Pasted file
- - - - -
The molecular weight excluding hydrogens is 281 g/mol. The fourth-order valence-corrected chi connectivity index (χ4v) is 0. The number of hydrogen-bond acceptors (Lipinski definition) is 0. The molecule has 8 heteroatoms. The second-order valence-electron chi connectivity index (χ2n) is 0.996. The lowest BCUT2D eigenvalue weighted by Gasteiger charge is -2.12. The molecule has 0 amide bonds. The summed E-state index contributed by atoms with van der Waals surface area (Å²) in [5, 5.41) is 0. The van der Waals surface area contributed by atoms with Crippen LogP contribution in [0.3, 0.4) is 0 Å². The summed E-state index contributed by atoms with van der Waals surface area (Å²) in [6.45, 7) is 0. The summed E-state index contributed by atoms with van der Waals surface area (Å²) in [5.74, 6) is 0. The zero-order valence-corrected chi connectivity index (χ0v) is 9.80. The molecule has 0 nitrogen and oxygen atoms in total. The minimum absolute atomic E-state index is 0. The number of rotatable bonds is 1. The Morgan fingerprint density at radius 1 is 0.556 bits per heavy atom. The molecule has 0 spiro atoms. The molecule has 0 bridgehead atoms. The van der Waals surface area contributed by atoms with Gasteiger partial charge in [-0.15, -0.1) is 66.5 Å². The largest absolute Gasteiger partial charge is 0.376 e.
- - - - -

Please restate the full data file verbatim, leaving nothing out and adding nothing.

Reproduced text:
The molecular weight excluding hydrogens is 281 g/mol. The fourth-order valence-corrected chi connectivity index (χ4v) is 0. The number of hydrogen-bond acceptors (Lipinski definition) is 0. The molecule has 8 heteroatoms. The second-order valence-electron chi connectivity index (χ2n) is 0.996. The lowest BCUT2D eigenvalue weighted by Gasteiger charge is -2.12. The molecule has 0 amide bonds. The summed E-state index contributed by atoms with van der Waals surface area (Å²) in [5, 5.41) is 0. The van der Waals surface area contributed by atoms with Crippen LogP contribution in [0.3, 0.4) is 0 Å². The summed E-state index contributed by atoms with van der Waals surface area (Å²) in [6.45, 7) is 0. The summed E-state index contributed by atoms with van der Waals surface area (Å²) in [5.74, 6) is 0. The zero-order valence-corrected chi connectivity index (χ0v) is 9.80. The molecule has 0 nitrogen and oxygen atoms in total. The minimum absolute atomic E-state index is 0. The number of rotatable bonds is 1. The Morgan fingerprint density at radius 1 is 0.556 bits per heavy atom. The molecule has 0 spiro atoms. The molecule has 0 bridgehead atoms. The van der Waals surface area contributed by atoms with Gasteiger partial charge in [-0.15, -0.1) is 66.5 Å². The largest absolute Gasteiger partial charge is 0.376 e.